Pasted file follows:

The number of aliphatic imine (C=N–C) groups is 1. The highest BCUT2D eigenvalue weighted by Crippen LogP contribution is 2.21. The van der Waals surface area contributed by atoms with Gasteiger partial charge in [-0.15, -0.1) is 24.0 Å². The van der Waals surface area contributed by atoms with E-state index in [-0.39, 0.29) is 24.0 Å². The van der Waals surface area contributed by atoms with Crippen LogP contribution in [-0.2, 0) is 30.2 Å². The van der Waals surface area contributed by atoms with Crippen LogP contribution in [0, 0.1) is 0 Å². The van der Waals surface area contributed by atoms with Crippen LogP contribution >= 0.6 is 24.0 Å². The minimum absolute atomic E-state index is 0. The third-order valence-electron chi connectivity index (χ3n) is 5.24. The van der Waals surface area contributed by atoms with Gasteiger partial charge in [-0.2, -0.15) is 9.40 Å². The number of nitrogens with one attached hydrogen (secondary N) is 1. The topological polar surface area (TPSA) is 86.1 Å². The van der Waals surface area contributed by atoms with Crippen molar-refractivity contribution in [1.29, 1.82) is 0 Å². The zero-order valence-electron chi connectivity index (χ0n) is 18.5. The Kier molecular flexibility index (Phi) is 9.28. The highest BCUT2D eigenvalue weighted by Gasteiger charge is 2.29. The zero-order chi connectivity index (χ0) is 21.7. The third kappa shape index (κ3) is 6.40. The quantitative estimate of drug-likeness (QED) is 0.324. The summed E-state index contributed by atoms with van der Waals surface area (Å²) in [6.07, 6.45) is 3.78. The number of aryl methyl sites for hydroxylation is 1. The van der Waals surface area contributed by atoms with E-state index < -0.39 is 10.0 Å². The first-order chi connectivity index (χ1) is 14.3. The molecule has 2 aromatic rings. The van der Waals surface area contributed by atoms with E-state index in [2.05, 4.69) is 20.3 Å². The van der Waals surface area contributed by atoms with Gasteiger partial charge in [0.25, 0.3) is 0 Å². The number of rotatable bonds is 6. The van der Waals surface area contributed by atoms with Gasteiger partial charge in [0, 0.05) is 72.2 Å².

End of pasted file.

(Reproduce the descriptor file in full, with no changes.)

The number of aliphatic imine (C=N–C) groups is 1. The highest BCUT2D eigenvalue weighted by Crippen LogP contribution is 2.21. The van der Waals surface area contributed by atoms with Gasteiger partial charge in [-0.15, -0.1) is 24.0 Å². The van der Waals surface area contributed by atoms with E-state index in [-0.39, 0.29) is 24.0 Å². The van der Waals surface area contributed by atoms with Crippen LogP contribution in [-0.2, 0) is 30.2 Å². The van der Waals surface area contributed by atoms with Crippen LogP contribution in [0, 0.1) is 0 Å². The van der Waals surface area contributed by atoms with Crippen LogP contribution >= 0.6 is 24.0 Å². The minimum absolute atomic E-state index is 0. The third-order valence-electron chi connectivity index (χ3n) is 5.24. The van der Waals surface area contributed by atoms with Gasteiger partial charge in [-0.2, -0.15) is 9.40 Å². The number of nitrogens with one attached hydrogen (secondary N) is 1. The topological polar surface area (TPSA) is 86.1 Å². The van der Waals surface area contributed by atoms with Crippen molar-refractivity contribution in [1.29, 1.82) is 0 Å². The zero-order valence-electron chi connectivity index (χ0n) is 18.5. The Kier molecular flexibility index (Phi) is 9.28. The highest BCUT2D eigenvalue weighted by Gasteiger charge is 2.29. The zero-order chi connectivity index (χ0) is 21.7. The third kappa shape index (κ3) is 6.40. The quantitative estimate of drug-likeness (QED) is 0.324. The summed E-state index contributed by atoms with van der Waals surface area (Å²) in [6.07, 6.45) is 3.78. The number of aryl methyl sites for hydroxylation is 1. The van der Waals surface area contributed by atoms with E-state index < -0.39 is 10.0 Å². The first-order chi connectivity index (χ1) is 14.3. The molecule has 2 aromatic rings. The van der Waals surface area contributed by atoms with E-state index in [2.05, 4.69) is 20.3 Å². The van der Waals surface area contributed by atoms with Gasteiger partial charge in [0.25, 0.3) is 0 Å². The number of rotatable bonds is 6. The van der Waals surface area contributed by atoms with Gasteiger partial charge in [0, 0.05) is 72.2 Å².